Asset Management

Rules Squeeze Research, But Data Rises For Wealth Managers - Carillon Tower Advisers

Tom Burroughes Group Editor August 19, 2019

Rules Squeeze Research, But Data Rises For Wealth Managers - Carillon Tower Advisers

This publication talks to a US firm for how sell- and buy-side research around the world - not just in Europe - is being hit by new EU and other regulations and how, even so, sources of data for investors are also increasing.

The European Union’s MiFID II directive regulating investment and financial services kicked in at the start of 2018. One of the largest directives to take force in the bloc for years (more than 30,000 pages), it is designed, so its framers say, to protect investors from mis-selling and to ensure that they are not put into investments that do not suit them. As part of this general goal, it is designed to open up the costs and charges that financial intermediaries impose. Hopefully this will increase value for money and stop clients from being ripped off.

That’s the theory. One of the concrete moves has been to make money managers unbundle the costs for researching the vast array of companies they invest in. By separately itemising the cost of doing this, such a move is designed to shine a light on what investors really pay for investment.

This “unbundling” process did not start with MiFID II but it has accelerated in the EU. One effect, as this publication is told by UK-based brokerages such as Peel Hunt, is to squeeze the amount of sell-side research on companies. Small- and medium-sized firms aren’t as widely covered as a few years ago. And this cut in coverage reduces liquidity and increases volatility in some of these firms’ shares, practitioners say. Ironically, at a time when fund managers like to shout about their commitment to environmental, social and governance-themed investment, the ability to adopt ESG strategies gets harder if the supply of research into some firms is cut. (This publication has noted this paradox here.)

Another issue is that like so much legislation these days, it does not halt at the national or transnational border. MiFID II affects firms outside the bloc if they trade and invest in European businesses. A fund manager in Chicago or Hong Kong is potentially in the crosshairs of MiFID II. (Just as, to take another example, they could be affected by the data protection legislation, aka GDPR, that the EU introduced last year if they interact with European entities.)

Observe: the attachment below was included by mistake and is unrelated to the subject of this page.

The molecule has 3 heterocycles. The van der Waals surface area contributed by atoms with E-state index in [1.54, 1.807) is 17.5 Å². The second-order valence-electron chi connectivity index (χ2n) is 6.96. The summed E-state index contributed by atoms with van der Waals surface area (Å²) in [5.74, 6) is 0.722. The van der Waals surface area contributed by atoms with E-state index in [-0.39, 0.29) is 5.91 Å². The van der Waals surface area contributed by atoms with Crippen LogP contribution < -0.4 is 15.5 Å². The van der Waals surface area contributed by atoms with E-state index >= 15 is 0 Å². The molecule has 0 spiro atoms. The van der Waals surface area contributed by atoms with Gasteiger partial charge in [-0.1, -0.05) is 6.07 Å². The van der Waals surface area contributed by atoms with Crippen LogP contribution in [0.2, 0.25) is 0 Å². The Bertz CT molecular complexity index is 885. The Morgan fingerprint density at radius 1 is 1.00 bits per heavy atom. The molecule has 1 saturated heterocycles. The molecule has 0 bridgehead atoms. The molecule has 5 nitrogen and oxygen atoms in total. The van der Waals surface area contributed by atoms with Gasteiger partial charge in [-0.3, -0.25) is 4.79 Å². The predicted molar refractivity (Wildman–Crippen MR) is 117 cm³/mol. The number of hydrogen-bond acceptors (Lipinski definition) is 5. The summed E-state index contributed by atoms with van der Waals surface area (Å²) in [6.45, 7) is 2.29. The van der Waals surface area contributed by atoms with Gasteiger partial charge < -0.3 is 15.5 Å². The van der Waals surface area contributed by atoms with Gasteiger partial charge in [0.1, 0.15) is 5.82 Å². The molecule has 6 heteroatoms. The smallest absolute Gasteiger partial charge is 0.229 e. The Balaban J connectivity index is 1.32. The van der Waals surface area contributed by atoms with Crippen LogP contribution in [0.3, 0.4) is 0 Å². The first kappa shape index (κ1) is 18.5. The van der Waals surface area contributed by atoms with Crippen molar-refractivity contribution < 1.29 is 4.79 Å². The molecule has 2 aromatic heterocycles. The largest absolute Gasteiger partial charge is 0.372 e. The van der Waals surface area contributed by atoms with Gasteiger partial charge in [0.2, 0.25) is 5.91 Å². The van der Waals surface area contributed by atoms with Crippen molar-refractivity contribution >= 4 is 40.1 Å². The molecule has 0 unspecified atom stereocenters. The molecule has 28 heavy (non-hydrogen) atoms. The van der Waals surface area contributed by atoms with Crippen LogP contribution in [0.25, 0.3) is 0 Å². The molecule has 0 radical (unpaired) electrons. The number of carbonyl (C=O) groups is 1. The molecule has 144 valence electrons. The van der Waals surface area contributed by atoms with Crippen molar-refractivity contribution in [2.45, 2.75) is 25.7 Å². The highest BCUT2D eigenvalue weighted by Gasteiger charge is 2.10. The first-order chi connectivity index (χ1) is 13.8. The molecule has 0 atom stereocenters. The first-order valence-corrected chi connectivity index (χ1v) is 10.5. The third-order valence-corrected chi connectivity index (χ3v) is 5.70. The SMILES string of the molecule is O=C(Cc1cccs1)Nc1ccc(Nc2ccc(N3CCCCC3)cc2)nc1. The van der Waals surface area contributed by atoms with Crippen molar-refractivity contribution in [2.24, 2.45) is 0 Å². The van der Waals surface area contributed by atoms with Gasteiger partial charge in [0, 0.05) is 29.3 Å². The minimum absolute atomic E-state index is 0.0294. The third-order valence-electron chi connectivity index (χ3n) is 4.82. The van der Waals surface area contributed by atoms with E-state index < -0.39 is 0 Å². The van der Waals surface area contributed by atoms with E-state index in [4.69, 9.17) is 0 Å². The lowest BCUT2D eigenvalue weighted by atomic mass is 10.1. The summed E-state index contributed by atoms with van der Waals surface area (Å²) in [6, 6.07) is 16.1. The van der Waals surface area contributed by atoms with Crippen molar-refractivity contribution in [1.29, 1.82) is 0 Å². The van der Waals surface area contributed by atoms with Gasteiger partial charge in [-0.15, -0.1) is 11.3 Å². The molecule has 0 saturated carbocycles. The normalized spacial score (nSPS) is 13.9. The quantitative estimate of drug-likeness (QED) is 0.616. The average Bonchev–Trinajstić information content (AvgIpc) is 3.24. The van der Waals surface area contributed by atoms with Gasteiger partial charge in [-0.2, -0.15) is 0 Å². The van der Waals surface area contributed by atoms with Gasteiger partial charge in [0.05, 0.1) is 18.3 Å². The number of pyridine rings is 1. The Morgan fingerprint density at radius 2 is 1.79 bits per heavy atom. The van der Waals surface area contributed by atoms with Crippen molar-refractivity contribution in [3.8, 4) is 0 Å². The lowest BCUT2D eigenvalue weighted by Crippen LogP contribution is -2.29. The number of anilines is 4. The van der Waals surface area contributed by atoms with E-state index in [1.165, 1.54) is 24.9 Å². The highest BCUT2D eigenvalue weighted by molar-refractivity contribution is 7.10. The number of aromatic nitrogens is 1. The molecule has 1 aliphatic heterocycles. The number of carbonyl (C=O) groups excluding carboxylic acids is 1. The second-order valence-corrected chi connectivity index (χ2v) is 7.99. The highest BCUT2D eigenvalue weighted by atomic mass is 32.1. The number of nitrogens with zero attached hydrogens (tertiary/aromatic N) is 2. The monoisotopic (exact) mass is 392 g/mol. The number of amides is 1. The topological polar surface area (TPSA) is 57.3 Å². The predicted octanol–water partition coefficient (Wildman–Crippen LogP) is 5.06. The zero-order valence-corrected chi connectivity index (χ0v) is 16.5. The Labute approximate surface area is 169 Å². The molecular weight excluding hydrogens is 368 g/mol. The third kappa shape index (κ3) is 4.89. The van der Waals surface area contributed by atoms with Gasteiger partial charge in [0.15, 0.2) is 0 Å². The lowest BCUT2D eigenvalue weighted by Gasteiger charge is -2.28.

There’s a lot to think about here. This publication recently interviewed Cooper Abbott, president and chairman of Carillon Tower Advisers. The US firm, part of US-listed Raymond James, is a global asset management firm. We asked Abbott about what MiFID II has done to the industry so far and what he predicts lies next.

From the firm’s POV, how serious is the downward pressure on the availability of sell-side research in the US and EU at the moment? Are there differences between the US and EU in terms of such availability?
There appears to be a wholesale deindustrialisation of investment research on both the sell and buy sides. The number of analysts covering companies has been steadily declining, most noticeably in the small-cap, mid-cap and emerging markets spaces.

As research-focused, active managers, we believe that having fewer participants makes our capabilities even more valuable. And given where we are in the investment cycle, the opportunities to leverage high-quality fundamental research are becoming even more compelling.

MiFID II has been an issue for research in the EU, but what sort of changes have been squeezing it in the US and why?